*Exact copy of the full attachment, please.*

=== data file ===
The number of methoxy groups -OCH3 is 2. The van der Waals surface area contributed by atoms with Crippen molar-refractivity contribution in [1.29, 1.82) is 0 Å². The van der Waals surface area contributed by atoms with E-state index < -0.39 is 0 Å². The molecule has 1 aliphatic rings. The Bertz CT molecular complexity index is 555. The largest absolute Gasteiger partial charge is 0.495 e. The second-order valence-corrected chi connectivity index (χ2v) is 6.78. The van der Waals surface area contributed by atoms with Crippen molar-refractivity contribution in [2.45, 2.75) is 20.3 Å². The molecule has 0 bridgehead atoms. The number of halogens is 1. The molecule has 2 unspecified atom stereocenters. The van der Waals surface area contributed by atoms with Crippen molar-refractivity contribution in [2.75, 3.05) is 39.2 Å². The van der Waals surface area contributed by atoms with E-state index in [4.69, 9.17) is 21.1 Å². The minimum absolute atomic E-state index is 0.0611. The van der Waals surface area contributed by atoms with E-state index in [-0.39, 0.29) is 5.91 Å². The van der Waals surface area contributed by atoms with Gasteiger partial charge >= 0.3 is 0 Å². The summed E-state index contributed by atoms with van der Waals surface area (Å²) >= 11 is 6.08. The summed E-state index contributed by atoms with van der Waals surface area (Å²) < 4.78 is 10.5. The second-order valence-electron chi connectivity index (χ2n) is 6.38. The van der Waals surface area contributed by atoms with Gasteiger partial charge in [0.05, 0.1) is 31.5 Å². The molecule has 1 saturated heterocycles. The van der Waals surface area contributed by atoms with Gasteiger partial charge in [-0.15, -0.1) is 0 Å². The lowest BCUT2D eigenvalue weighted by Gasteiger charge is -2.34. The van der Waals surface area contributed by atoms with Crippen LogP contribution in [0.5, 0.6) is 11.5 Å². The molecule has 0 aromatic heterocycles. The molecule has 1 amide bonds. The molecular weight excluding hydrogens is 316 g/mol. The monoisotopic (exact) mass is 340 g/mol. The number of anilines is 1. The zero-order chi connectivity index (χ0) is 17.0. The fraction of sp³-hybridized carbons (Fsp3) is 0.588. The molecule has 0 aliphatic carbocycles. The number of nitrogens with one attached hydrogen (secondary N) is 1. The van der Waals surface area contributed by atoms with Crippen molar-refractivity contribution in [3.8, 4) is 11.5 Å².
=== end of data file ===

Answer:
The number of methoxy groups -OCH3 is 2. The van der Waals surface area contributed by atoms with Crippen molar-refractivity contribution in [1.29, 1.82) is 0 Å². The van der Waals surface area contributed by atoms with E-state index < -0.39 is 0 Å². The molecule has 1 aliphatic rings. The Bertz CT molecular complexity index is 555. The largest absolute Gasteiger partial charge is 0.495 e. The second-order valence-corrected chi connectivity index (χ2v) is 6.78. The van der Waals surface area contributed by atoms with Crippen molar-refractivity contribution in [2.45, 2.75) is 20.3 Å². The molecule has 0 bridgehead atoms. The number of halogens is 1. The molecule has 2 unspecified atom stereocenters. The van der Waals surface area contributed by atoms with Crippen molar-refractivity contribution in [2.75, 3.05) is 39.2 Å². The van der Waals surface area contributed by atoms with E-state index in [4.69, 9.17) is 21.1 Å². The minimum absolute atomic E-state index is 0.0611. The van der Waals surface area contributed by atoms with E-state index in [-0.39, 0.29) is 5.91 Å². The van der Waals surface area contributed by atoms with Gasteiger partial charge >= 0.3 is 0 Å². The summed E-state index contributed by atoms with van der Waals surface area (Å²) >= 11 is 6.08. The summed E-state index contributed by atoms with van der Waals surface area (Å²) < 4.78 is 10.5. The second-order valence-electron chi connectivity index (χ2n) is 6.38. The van der Waals surface area contributed by atoms with Gasteiger partial charge in [0.05, 0.1) is 31.5 Å². The molecule has 1 saturated heterocycles. The van der Waals surface area contributed by atoms with Gasteiger partial charge in [-0.15, -0.1) is 0 Å². The lowest BCUT2D eigenvalue weighted by Gasteiger charge is -2.34. The van der Waals surface area contributed by atoms with Crippen LogP contribution in [0.5, 0.6) is 11.5 Å². The molecule has 0 aromatic heterocycles. The molecule has 1 amide bonds. The molecular weight excluding hydrogens is 316 g/mol. The monoisotopic (exact) mass is 340 g/mol. The number of anilines is 1. The zero-order chi connectivity index (χ0) is 17.0. The fraction of sp³-hybridized carbons (Fsp3) is 0.588. The molecule has 0 aliphatic carbocycles. The number of nitrogens with one attached hydrogen (secondary N) is 1. The van der Waals surface area contributed by atoms with Crippen molar-refractivity contribution in [3.8, 4) is 11.5 Å².